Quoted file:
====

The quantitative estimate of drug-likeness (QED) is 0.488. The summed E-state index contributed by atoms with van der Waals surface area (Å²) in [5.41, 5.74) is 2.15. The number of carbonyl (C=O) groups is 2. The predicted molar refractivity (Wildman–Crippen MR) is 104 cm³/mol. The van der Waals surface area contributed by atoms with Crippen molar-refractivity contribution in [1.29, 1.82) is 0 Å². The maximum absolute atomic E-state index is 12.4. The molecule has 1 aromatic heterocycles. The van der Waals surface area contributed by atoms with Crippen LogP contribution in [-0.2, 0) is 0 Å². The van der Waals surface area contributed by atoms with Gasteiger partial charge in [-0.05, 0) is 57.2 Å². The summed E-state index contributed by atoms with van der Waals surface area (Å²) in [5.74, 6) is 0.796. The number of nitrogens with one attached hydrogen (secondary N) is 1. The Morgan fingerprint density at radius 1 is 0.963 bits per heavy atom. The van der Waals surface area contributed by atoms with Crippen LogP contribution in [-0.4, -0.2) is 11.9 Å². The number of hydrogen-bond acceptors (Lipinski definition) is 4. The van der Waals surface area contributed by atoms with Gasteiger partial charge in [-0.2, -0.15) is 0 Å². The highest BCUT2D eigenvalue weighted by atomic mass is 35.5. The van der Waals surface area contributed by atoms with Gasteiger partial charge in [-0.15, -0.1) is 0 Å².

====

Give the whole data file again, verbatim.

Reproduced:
The quantitative estimate of drug-likeness (QED) is 0.488. The summed E-state index contributed by atoms with van der Waals surface area (Å²) in [5.41, 5.74) is 2.15. The number of carbonyl (C=O) groups is 2. The predicted molar refractivity (Wildman–Crippen MR) is 104 cm³/mol. The van der Waals surface area contributed by atoms with Crippen molar-refractivity contribution in [1.29, 1.82) is 0 Å². The maximum absolute atomic E-state index is 12.4. The molecule has 1 aromatic heterocycles. The van der Waals surface area contributed by atoms with Crippen LogP contribution in [-0.2, 0) is 0 Å². The van der Waals surface area contributed by atoms with Gasteiger partial charge in [-0.05, 0) is 57.2 Å². The summed E-state index contributed by atoms with van der Waals surface area (Å²) in [5.74, 6) is 0.796. The number of nitrogens with one attached hydrogen (secondary N) is 1. The Morgan fingerprint density at radius 1 is 0.963 bits per heavy atom. The van der Waals surface area contributed by atoms with Crippen LogP contribution in [-0.4, -0.2) is 11.9 Å². The number of hydrogen-bond acceptors (Lipinski definition) is 4. The van der Waals surface area contributed by atoms with Gasteiger partial charge in [-0.2, -0.15) is 0 Å². The highest BCUT2D eigenvalue weighted by atomic mass is 35.5. The van der Waals surface area contributed by atoms with Gasteiger partial charge in [-0.15, -0.1) is 0 Å².